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adopted American arms authority become Boston called cause century character citizens City civil claim Colonies common Congress Constitution course Court duty effect election England equal established Europe example existence express fact fathers force France freedom gave give given glory Hall hand hearts hold honor hope House human hundred important Independence institutions interest Italy John judges July justice King land late less liberty lives look Lord maintain Massachusetts means measure ment mind nature never North occasion opinion ORATION original party passed patriotic peace political present President principles prosperity question remember represented republic respect result revolution secured sentiment side slaves South spirit stand things tion to-day true truth Union United Virginia vote Washington whole
Page 28 - O, for a muse of fire, that would ascend The brightest heaven of invention ! A kingdom for a stage, princes to act, And monarchs to behold the swelling scene...
Page 7 - My hold of the colonies is in the close affection which grows from common names, from kindred blood, from similar privileges, and equal protection. These are ties which, though light as air, are as strong as links of iron. Let the colonies always keep the idea of their civil rights associated with your government ; they will cling and grapple to you, and no force under heaven will be of power to tear them from their allegiance.
Page 39 - Constitution of the United States of America was ratified, and also all Acts and parts of Acts of the General Assembly of this State ratifying the amendments of the said Constitution, are hereby repealed, and that the Union now subsisting between South Carolina and other States, under the name of the United States of America, is hereby dissolved.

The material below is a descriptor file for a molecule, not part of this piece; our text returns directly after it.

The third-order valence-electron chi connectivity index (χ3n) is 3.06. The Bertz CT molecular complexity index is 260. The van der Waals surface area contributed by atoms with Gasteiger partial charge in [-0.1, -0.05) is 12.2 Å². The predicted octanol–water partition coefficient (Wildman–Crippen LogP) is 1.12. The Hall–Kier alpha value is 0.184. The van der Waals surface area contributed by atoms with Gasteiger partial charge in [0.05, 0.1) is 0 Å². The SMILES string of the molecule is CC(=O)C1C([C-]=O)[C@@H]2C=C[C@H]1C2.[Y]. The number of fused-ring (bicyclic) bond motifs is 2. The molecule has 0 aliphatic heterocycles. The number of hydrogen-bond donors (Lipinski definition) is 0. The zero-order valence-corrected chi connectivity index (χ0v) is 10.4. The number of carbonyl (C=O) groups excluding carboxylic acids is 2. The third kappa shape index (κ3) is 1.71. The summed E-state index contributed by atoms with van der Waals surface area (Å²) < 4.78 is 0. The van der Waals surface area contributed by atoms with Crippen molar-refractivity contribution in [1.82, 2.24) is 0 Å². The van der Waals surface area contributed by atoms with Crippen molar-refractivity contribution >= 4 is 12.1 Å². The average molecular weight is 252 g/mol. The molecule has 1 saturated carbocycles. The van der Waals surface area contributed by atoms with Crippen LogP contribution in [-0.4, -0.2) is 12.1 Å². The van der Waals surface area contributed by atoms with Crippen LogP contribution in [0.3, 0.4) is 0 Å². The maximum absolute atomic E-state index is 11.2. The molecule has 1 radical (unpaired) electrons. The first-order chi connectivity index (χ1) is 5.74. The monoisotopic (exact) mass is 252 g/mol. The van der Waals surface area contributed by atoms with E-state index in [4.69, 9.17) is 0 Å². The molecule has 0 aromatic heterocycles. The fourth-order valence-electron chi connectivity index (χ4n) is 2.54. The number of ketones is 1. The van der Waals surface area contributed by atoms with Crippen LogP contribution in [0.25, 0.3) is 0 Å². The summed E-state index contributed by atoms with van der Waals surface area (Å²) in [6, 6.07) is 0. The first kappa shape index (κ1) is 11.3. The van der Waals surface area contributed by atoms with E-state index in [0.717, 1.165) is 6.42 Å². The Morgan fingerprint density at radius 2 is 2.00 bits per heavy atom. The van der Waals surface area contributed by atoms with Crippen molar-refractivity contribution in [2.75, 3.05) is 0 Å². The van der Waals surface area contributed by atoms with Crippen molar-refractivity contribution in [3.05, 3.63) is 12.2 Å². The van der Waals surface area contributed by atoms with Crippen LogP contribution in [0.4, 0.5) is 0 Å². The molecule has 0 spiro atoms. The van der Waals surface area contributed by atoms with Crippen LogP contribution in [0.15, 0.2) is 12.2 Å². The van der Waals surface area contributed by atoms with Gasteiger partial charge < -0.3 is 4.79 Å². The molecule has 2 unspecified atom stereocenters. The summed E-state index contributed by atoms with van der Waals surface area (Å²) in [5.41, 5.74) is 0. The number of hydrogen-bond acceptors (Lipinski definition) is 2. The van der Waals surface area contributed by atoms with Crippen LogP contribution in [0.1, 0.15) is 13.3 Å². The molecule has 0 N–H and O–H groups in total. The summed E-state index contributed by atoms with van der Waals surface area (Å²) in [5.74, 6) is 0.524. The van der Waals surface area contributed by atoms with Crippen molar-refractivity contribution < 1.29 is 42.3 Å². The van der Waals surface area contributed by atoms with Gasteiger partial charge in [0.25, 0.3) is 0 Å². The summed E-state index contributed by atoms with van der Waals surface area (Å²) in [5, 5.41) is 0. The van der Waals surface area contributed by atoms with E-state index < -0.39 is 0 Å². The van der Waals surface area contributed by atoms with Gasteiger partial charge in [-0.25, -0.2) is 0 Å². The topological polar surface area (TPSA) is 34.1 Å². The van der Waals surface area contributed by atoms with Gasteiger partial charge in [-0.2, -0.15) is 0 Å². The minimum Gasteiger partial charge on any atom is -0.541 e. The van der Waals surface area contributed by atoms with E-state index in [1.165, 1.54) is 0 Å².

Page 39 - We, the people of the State of South Carolina, in Convention assembled, do declare and ordain, and it is hereby declared and ordained, that the ordinance adopted by us in Convention, on the 23d day of May, in the year of our Lord 1788, whereby the Constitution of the United States of America...
Page 35 - I am sincerely one of those, and would rather be in dependence on Great Britain, properly limited, than on any nation on earth, or than on no nation. But I am one of those, too, who, rather than submit to the rights of legislating for us, assumed by the British Parliament, and which late experience has shown they will so cruelly exercise, would lend my hand to sink the whole Island in the ocean.
Page 41 - The judiciary of the United States is the subtle corps of sappers and miners constantly working underground to undermine the foundations of our confederated fabric.
Page 70 - Determined to keep open a market where MEN should be bought and sold, he has prostituted his negative for suppressing every legislative attempt to prohibit or restrain this execrable commerce.